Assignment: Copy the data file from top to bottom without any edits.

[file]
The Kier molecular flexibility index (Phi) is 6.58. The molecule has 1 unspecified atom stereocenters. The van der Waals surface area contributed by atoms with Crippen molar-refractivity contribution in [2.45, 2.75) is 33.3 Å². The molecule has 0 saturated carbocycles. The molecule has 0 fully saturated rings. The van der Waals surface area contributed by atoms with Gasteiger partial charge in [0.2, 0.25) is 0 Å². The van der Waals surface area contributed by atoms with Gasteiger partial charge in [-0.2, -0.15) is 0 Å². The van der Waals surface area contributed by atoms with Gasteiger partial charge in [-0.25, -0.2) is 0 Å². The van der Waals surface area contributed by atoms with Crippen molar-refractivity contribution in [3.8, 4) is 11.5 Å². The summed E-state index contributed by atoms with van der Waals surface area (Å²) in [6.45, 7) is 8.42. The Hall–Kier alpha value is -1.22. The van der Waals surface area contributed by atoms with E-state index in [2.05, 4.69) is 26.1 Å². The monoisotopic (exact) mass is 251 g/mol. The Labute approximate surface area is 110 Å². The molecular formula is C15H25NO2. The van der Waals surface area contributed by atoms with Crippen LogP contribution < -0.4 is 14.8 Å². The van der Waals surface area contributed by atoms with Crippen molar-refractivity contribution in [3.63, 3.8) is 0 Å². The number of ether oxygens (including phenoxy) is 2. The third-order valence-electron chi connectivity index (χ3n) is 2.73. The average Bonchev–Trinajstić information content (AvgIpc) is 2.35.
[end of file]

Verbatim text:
The Kier molecular flexibility index (Phi) is 6.58. The molecule has 1 unspecified atom stereocenters. The van der Waals surface area contributed by atoms with Crippen molar-refractivity contribution in [2.45, 2.75) is 33.3 Å². The molecule has 0 saturated carbocycles. The molecule has 0 fully saturated rings. The van der Waals surface area contributed by atoms with Gasteiger partial charge in [0.2, 0.25) is 0 Å². The van der Waals surface area contributed by atoms with Gasteiger partial charge in [-0.2, -0.15) is 0 Å². The van der Waals surface area contributed by atoms with Gasteiger partial charge in [-0.25, -0.2) is 0 Å². The van der Waals surface area contributed by atoms with Crippen molar-refractivity contribution in [3.8, 4) is 11.5 Å². The summed E-state index contributed by atoms with van der Waals surface area (Å²) in [6.45, 7) is 8.42. The Hall–Kier alpha value is -1.22. The van der Waals surface area contributed by atoms with E-state index in [2.05, 4.69) is 26.1 Å². The monoisotopic (exact) mass is 251 g/mol. The Labute approximate surface area is 110 Å². The molecular formula is C15H25NO2. The van der Waals surface area contributed by atoms with Crippen LogP contribution < -0.4 is 14.8 Å². The van der Waals surface area contributed by atoms with Crippen molar-refractivity contribution in [3.63, 3.8) is 0 Å². The number of ether oxygens (including phenoxy) is 2. The third-order valence-electron chi connectivity index (χ3n) is 2.73. The average Bonchev–Trinajstić information content (AvgIpc) is 2.35.